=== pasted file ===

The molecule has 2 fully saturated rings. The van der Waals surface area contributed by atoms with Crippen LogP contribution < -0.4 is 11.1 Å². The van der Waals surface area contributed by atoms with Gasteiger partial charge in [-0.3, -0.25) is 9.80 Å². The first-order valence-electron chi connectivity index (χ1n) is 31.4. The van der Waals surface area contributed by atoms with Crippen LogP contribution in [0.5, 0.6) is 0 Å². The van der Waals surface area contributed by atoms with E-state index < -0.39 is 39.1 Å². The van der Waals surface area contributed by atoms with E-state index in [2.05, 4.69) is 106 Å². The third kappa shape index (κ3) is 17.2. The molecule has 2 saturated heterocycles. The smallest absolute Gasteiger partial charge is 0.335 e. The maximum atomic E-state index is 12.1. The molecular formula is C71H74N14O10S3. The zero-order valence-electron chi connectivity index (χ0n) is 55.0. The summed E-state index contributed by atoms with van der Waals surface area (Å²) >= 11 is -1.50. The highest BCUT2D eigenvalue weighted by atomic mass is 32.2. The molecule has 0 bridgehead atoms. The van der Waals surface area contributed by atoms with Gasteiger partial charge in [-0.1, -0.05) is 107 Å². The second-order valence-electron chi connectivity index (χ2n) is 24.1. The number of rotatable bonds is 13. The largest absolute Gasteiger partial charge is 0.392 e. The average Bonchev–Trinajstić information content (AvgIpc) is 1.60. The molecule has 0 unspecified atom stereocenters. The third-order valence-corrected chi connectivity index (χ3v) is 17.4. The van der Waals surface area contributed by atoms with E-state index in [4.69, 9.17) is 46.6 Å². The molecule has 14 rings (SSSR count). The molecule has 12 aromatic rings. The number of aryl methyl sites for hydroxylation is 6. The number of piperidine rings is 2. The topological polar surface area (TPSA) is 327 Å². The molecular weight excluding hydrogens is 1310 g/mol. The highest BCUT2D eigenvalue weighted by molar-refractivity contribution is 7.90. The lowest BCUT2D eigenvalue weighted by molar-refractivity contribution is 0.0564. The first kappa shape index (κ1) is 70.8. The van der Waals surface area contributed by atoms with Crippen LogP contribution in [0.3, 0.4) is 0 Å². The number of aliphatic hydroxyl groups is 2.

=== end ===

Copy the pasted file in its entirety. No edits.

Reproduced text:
The molecule has 2 fully saturated rings. The van der Waals surface area contributed by atoms with Crippen LogP contribution < -0.4 is 11.1 Å². The van der Waals surface area contributed by atoms with Gasteiger partial charge in [-0.3, -0.25) is 9.80 Å². The first-order valence-electron chi connectivity index (χ1n) is 31.4. The van der Waals surface area contributed by atoms with Crippen LogP contribution in [0.5, 0.6) is 0 Å². The van der Waals surface area contributed by atoms with E-state index < -0.39 is 39.1 Å². The van der Waals surface area contributed by atoms with E-state index in [2.05, 4.69) is 106 Å². The third kappa shape index (κ3) is 17.2. The molecule has 2 saturated heterocycles. The smallest absolute Gasteiger partial charge is 0.335 e. The maximum atomic E-state index is 12.1. The molecular formula is C71H74N14O10S3. The zero-order valence-electron chi connectivity index (χ0n) is 55.0. The summed E-state index contributed by atoms with van der Waals surface area (Å²) >= 11 is -1.50. The highest BCUT2D eigenvalue weighted by atomic mass is 32.2. The molecule has 0 bridgehead atoms. The van der Waals surface area contributed by atoms with Gasteiger partial charge in [-0.1, -0.05) is 107 Å². The second-order valence-electron chi connectivity index (χ2n) is 24.1. The number of rotatable bonds is 13. The largest absolute Gasteiger partial charge is 0.392 e. The average Bonchev–Trinajstić information content (AvgIpc) is 1.60. The molecule has 0 unspecified atom stereocenters. The third-order valence-corrected chi connectivity index (χ3v) is 17.4. The van der Waals surface area contributed by atoms with E-state index in [4.69, 9.17) is 46.6 Å². The molecule has 14 rings (SSSR count). The molecule has 12 aromatic rings. The number of aryl methyl sites for hydroxylation is 6. The number of piperidine rings is 2. The topological polar surface area (TPSA) is 327 Å². The molecular weight excluding hydrogens is 1310 g/mol. The highest BCUT2D eigenvalue weighted by molar-refractivity contribution is 7.90. The lowest BCUT2D eigenvalue weighted by molar-refractivity contribution is 0.0564. The first kappa shape index (κ1) is 70.8. The van der Waals surface area contributed by atoms with Crippen LogP contribution in [0.3, 0.4) is 0 Å². The number of aliphatic hydroxyl groups is 2.